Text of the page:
The problem is that are way too many ways to make 0.5

Code (csharp):
1.
2. samples = []
3.
4. for c1 in range(0, 100, 1):
5.   for c2 in range(0, 100, 1):
6.     samples.append((0.01 * c1 + 0.01 * c2) / 2)
7.
8. plt.hist(samples)
9.

It's extremely difficult to make red: both parents must be red!

I think the idea above -- to use red, green, and blue separately -- is a step in the right direction.

Code (csharp):
1.
2. import itertools
3. import colorsys
4.
5. steps = 6
6. values = [x * (1 / (steps - 1)) for x in range(steps)]
7. colors = []
8.
9. for _ in range(100):
10.   colors.append([random.uniform(0, 1) for _ in range(3)])
11.
12. for _ in range(10000):
13.   c1, c2 = random.sample(colors, 2)
14.   c = [0,0,0]
15.
16.   for i in range(3):
17.     c[i] = (c1[i] + c2[i]) / 2
18.
19.   samples.append(c)
20.
21. plt.hist(samples)
22.
It starts out okay at like 1,000 samples, but it gets wonky at larger runtimes. Note that the position of the peak is reasonably random...so maybe that's workable for you?

I think the underlying problem here is that hue does not having a meaningful minimum and maximum value: it wraps around. It makes perfect sense for the average value to approach 50% if you have a random starting population and no selection pressure; conversely, 50% hue is a completely arbitrary point on the color wheel.

Storing RGB values helps to get away from this. There is no one hue that's attracted towards -- instead, it trends towards 50% value. Instead of doing RGB, you could have a set of genes, each of which mixes a certain color into the creature's body.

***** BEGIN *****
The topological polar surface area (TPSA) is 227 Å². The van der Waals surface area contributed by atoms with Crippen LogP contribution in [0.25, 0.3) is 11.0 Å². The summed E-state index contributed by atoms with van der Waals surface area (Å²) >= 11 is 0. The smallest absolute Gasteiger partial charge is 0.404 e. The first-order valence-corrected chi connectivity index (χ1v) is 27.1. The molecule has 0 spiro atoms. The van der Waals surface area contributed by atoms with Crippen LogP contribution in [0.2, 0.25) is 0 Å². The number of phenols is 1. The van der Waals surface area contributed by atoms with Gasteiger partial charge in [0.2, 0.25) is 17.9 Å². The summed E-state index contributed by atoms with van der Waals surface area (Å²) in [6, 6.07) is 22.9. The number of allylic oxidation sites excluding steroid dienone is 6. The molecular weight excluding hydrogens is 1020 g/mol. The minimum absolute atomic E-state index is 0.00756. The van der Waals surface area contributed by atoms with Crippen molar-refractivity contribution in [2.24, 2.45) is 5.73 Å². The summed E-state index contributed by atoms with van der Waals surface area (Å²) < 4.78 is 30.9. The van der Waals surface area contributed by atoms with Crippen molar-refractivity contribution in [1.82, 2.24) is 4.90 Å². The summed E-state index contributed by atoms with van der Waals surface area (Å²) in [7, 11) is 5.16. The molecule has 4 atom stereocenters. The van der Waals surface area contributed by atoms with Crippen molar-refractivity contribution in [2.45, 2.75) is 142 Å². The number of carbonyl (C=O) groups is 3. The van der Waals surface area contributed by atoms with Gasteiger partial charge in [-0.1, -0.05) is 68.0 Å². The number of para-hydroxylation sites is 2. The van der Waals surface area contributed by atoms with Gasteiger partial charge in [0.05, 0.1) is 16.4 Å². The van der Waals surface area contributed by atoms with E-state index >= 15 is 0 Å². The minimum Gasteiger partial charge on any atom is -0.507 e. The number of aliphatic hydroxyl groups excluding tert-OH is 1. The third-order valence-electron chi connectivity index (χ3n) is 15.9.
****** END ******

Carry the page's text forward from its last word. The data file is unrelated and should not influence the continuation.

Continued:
#### Attached Files:

File size:
9.1 KB
Views:
14
File size:
8.9 KB
Views:
15
AnimalManUK likes this.
7. ### Shack_Man

Joined:
Jun 7, 2017
Posts:
339

I'll message you when I have a video. Actually the end goal of this is more about making a video/source code than a game. That way I can spent almost all of the time playing around with evolution systems and leave out the whole game design/usability etc.

8. ### Shack_Man

Joined:
Jun 7, 2017
Posts:
339
Thanks for the graphs, I'll go through it tomorrow with a clear head, just wrapping up a long coding day!

chemicalcrux likes this.
9. ### Shack_Man

Joined:
Jun 7, 2017
Posts:
339

Yeah that's exactly my point. If I do the same with e.g. moving speed, that is not arbitrary at all and starting with values from 0 to 1 gravitating towards 0.5 makes a lot more sense.

10. ### All_American

Joined:
Oct 14, 2011
Posts:
1,490
@Shack_Man

I’ve been working with genetic algorithms and like Kurt said you’re going to want to use a fitness score….or some sort of “Elitism” type score. That’s how I would do it…..then you can punish the lower scores with a color that gets murdered quicker….?

11. ### Shack_Man

Joined:
Jun 7, 2017
Posts:
339

If it were only about numbers, sure, but why leave out the entire dynamic interactions that Unity can offer (which I'd guess is much closer to mimicking natural selection).

12. ### All_American

Joined:
Oct 14, 2011
Posts:
1,490
What I meant was use the score to control the colors. Instead of having them derive from the parents they can be slightly different. Using the score to have a better color to have a better chance of survival and to have a better match for reproduction and then create better offspring.

instead of using the colors of the parents that would end up being blah…..use the parents color that has the better score as the driver of the offsprings color.